+ - Involuntary Eye Movement May Provide Definitive Diagnosis of ADHD->

Submitted by Zothecula
Zothecula (1870348) writes "If a child who's simply very active is mistakenly diagnosed with Attention Deficit Hyperactivity Disorder (ADHD), they can end up on pharmaceuticals such as Ritalin unnecessarily. The problem is, it can be quite difficult to determine if someone actually has ADHD, and misdiagnoses are common. Now, however, researchers from Tel Aviv University have announced that analyzing a patient's eye movements may be the key."
Link to Original Source

+ - Do Dark Matter and Dark Energy cast doubt on the Big Bang?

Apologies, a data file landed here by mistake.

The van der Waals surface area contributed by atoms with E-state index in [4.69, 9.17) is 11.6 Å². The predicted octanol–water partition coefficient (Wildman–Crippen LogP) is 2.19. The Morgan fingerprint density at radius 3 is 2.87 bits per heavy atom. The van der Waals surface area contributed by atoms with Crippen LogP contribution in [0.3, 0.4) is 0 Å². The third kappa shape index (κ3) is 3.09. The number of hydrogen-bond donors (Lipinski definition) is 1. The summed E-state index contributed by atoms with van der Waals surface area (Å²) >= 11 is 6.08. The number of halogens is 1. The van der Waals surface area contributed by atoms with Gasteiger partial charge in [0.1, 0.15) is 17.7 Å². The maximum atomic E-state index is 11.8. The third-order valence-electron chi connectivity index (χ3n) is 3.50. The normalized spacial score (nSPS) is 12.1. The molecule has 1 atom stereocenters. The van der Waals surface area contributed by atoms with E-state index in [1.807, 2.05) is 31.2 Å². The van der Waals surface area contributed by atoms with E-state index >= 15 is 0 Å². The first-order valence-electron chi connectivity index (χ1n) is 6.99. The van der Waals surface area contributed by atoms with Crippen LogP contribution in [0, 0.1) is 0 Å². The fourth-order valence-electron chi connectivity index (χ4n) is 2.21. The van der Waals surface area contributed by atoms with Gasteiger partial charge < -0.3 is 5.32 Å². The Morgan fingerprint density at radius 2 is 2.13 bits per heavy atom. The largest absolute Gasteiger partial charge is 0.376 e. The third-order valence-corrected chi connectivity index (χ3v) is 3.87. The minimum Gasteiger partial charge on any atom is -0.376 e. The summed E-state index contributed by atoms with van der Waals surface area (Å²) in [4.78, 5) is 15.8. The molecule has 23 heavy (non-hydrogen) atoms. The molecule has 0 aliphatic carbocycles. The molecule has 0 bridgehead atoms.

Submitted by StartsWithABang
StartsWithABang (3485481) writes "Back in the 1960s, after the discovery of the Cosmic Microwave Background, the Big Bang reigned supreme as the only game in town. But back then, we also assumed that what we consider as "normal matter" — i.e., protons, neutrons and electrons — was, along with photons and neutrinos, the only stuff that made up the Universe. But the last 50 years have shown us that dark matter and dark energy actually make up 95% of the energy composition of our cosmos. Given that, is there any wiggle room to possibly invalidate the Big Bang?"

+ - FCC Mandates Text-to-911 From All US Wireless Carriers

Submitted by Anonymous Coward